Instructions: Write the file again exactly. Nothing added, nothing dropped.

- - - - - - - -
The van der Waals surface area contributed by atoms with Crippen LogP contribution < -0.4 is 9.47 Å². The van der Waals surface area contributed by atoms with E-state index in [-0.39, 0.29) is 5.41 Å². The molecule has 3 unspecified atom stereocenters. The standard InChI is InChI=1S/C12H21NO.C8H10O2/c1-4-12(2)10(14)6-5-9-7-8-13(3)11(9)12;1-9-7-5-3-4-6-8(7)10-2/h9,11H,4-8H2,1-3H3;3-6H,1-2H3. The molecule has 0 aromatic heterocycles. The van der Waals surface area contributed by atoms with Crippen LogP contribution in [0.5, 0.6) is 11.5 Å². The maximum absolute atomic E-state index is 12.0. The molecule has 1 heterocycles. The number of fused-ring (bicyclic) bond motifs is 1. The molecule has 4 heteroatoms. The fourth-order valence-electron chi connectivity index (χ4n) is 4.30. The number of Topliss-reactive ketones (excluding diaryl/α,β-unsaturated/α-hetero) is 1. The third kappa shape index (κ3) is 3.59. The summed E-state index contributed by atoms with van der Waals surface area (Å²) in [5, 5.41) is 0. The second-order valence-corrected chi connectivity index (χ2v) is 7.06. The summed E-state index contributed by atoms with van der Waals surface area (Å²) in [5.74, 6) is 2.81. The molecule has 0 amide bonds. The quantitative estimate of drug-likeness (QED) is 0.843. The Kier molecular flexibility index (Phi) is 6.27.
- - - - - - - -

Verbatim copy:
The van der Waals surface area contributed by atoms with Crippen LogP contribution < -0.4 is 9.47 Å². The van der Waals surface area contributed by atoms with E-state index in [-0.39, 0.29) is 5.41 Å². The molecule has 3 unspecified atom stereocenters. The standard InChI is InChI=1S/C12H21NO.C8H10O2/c1-4-12(2)10(14)6-5-9-7-8-13(3)11(9)12;1-9-7-5-3-4-6-8(7)10-2/h9,11H,4-8H2,1-3H3;3-6H,1-2H3. The molecule has 0 aromatic heterocycles. The van der Waals surface area contributed by atoms with Crippen LogP contribution in [0.5, 0.6) is 11.5 Å². The maximum absolute atomic E-state index is 12.0. The molecule has 1 heterocycles. The number of fused-ring (bicyclic) bond motifs is 1. The molecule has 4 heteroatoms. The fourth-order valence-electron chi connectivity index (χ4n) is 4.30. The number of Topliss-reactive ketones (excluding diaryl/α,β-unsaturated/α-hetero) is 1. The third kappa shape index (κ3) is 3.59. The summed E-state index contributed by atoms with van der Waals surface area (Å²) in [5, 5.41) is 0. The second-order valence-corrected chi connectivity index (χ2v) is 7.06. The summed E-state index contributed by atoms with van der Waals surface area (Å²) in [5.74, 6) is 2.81. The molecule has 0 amide bonds. The quantitative estimate of drug-likeness (QED) is 0.843. The Kier molecular flexibility index (Phi) is 6.27.